By Jim Schutze
By Rachel Watts
By Lauren Drewes Daniels
By Anna Merlan
By Lee Escobedo
Coals to Newcastle
It's not easy to survive on the mean streets, especially in a tough burg like Highland Park, where crime is a way of life and the peace is shattered nightly by the sound of barking gats blazing away in nocturnal leadfests.
Sorry, Buzz is feeling noirish.
Apparently, so is the beleaguered citizenry of Highland Park, a city so crime-ridden that its residents soon will be able to carry their own personal 911 alarms, complete with locators that tell the cops where their owners are. Subscribers to the new service, announced this week, simply push a button on a tiny, portable transmitter, and Highland Park's finest will drop their cappuccinos, spit our their biscotti, and speed to the rescue.
Did some lowlife order a white wine with red meat? Push that button. Spot a domestic car--other than a Suburban--parked on a city street? Push it. See a perp wearing white shoes after Labor Day? Push it, push it, push it.
Somehow, Buzz sleeps easier knowing that the lawlessness in Highland Park soon will be brought under control. Might we suggest that HP police begin applying their nightsticks liberally?
Everything Dixie Chick is new
Now it's official: The Dixie Chicks are a new band! What? Don't believe us? We have the proof right here in our grubby little hands. On Tuesday, the National Academy of Recording Arts and Sciences released its list of Grammy nominees, and damned if them little ol' cowgirls from Big D ain't listed in the Best New Artist category. They're right next to Lauryn Hill, Natalie Imbruglia, Andrea Bocelli (who should have been nominated as Best Who? Artist--never heard of her), and the Backstreet Boys, who were still in diapers when the Dixie Chicks got together around a decade ago.
But thank heavens for Dale Evans! The Dixie Chicks--also nominated for Best Country Performance By a Duo or Group with Vocal and Best Country Album--have managed to wipe clean their bios, ditch those old members and pre-Sony records (three in all, but who's counting?), and as a result, they're brand-new all over again. Way to go, Natalie, Emily, and Martie! Amnesia pays! Just one question: When you sold your souls, did you get any change back? Oh, but one more thing: We want all them old Dallas Observer Music Awards back. After all, if the Dixie Chicks didn't exist before 1998's Wide Open Spaces, how could you have won those awards in 1992...and 1993...and...My, we're confused.
While we're at it, Buzz also gives props, shout-outs, whad-ups, and ya-yos to Erykah Badu (nominated for her Live album and the single "Tyrone") and Brave Combo, nominated in the polka category for Polka Party with Brave Combo. Good luck, boys--you deserve it. And we sure would hate to see you lose to a guy named Lenny Gomulka.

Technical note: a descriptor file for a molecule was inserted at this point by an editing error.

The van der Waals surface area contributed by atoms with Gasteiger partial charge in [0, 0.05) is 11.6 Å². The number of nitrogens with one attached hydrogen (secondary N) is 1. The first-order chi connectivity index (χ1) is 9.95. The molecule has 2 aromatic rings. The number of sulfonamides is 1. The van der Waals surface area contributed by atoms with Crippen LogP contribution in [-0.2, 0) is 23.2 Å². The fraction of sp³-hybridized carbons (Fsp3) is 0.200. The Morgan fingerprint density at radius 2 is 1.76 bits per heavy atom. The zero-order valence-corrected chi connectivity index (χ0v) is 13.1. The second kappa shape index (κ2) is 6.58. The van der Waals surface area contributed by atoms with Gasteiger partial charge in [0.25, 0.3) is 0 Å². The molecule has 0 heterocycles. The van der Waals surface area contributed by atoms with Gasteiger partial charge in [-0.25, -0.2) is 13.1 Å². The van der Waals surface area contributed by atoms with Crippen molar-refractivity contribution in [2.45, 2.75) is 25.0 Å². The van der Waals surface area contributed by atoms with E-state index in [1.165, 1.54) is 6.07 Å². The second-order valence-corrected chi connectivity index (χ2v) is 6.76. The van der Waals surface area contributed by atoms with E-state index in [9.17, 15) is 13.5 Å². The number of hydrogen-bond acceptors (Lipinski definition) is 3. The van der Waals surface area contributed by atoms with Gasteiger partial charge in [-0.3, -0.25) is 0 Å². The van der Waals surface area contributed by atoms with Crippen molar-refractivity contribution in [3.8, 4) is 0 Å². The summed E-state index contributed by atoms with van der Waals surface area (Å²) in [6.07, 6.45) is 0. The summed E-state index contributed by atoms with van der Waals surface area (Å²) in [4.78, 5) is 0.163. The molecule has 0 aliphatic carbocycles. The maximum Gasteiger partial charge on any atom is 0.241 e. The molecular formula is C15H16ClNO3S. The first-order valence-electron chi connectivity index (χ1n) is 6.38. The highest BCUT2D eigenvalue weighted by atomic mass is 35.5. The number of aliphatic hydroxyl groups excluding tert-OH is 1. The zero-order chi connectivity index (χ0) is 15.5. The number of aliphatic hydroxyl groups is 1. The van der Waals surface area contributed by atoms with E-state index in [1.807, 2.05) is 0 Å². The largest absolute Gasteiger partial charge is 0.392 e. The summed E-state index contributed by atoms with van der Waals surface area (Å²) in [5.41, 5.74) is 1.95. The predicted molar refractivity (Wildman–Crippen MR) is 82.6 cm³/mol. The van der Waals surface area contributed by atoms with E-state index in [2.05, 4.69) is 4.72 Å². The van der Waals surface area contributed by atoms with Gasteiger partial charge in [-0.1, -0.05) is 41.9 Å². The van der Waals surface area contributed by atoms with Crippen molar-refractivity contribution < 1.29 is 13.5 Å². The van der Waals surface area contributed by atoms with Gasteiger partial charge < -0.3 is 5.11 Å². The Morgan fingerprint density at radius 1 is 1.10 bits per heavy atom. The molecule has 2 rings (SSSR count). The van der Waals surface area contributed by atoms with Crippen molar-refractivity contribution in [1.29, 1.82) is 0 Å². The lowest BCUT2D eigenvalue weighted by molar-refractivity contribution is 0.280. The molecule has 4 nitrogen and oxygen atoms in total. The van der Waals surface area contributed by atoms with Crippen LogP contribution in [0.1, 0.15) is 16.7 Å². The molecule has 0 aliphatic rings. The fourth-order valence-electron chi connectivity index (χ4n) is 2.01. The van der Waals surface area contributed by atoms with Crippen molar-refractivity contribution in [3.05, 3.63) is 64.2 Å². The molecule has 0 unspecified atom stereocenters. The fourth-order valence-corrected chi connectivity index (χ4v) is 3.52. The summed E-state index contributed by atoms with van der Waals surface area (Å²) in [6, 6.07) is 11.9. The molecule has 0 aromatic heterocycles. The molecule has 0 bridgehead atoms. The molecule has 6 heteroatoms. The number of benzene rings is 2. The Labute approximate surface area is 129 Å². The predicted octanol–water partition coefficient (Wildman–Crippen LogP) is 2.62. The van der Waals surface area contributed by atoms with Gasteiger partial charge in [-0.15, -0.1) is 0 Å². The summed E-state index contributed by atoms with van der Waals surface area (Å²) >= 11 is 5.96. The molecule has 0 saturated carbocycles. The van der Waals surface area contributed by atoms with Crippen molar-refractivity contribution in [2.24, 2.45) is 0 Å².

Last but never least--God forgive us--is Kirk Franklin, whose "Lean on Me" received nods for Song of the Year, Best R&B Performance By a Duo or Group with Vocal, and Best R&B Song. It's none of those things, but who cares? It's the Grammys!
Good morning, America. Good-bye, Lisa McCree.
On Monday, ABC News executives announced that in order to stop the ratings bloodletting over at Good Morning, America, the network was replacing Kevin Newman and Fort Worth's own Lisa McCree. The "new" faces belong to none other than veterans Diane Sawyer and Charles Gibson--the very man fired in April and replaced by Newman, who was McCree's top pick for the gig.
McCree, who served as an anchor at WFAA-Channel 8 from 1989 till 1991, lasted only 16 months in Joan Lunden's old chair. But it was long enough to drag down a television show that once held the top spot in its time slot, beating NBC's Today. But these days, GMA's almost third in a two-show race (CBS' little cable-access show doesn't count).
So now it's back to Los Angeles for McCree, who will be a correspondent in the network's bureau there. Which is probably just as well: Her husband and her house still live in L.A. And no more getting up at 3 a.m. every day.
But still, when we heard of McCree's departure from GMA, we couldn't help but recall something she told the Dallas Morning News in October under the headline "Toughing it out in the fickle field of morning news shows." What was it she said in Thomas Huang's "palsy-walsy" (hey, he used it first) High Profile story? Oh, yes. Buzz never forgets: "The ratings have steadied, and we're looking for growth now."
Layoffs at WFAA?
An employee at WFFA said the posted bulletin was "apologetic in tone." It better have been, given the timing.
On New Year's Eve, the station management put up a sign giving employees at the Belo-owned television station some cheery holiday news: Layoffs were around the corner. The WFAA employee said the memo specifically referred to a buyout plan that had previously been offered to older workers. About a dozen--but apparently too few--of the long-time workers had accepted the invitation to leave, so the company was going to be passing out pink slips, the employee said.
"Morale in here stinks," said the employee.
The same smell is wafting over to the newsroom at the Belo-owned Dallas Morning News, which also was given notice of the buyout offers and where some staffers complain of low morale.
To be fair, saying that some newspaper workers complain of low morale is like saying there is some water in the ocean. We're generally a gloomy bunch--though not so gloomy lately as Belo's stockholders, who have seen the company's share price tumble over the past year.
But Buzz is confident that the mood among Belo's stockholders--if not the poor shlubs who get cut--will be buoyed as the effects of staff reductions take hold.
Happy New Year.
--Compiled from staff reports by Patrick Williams
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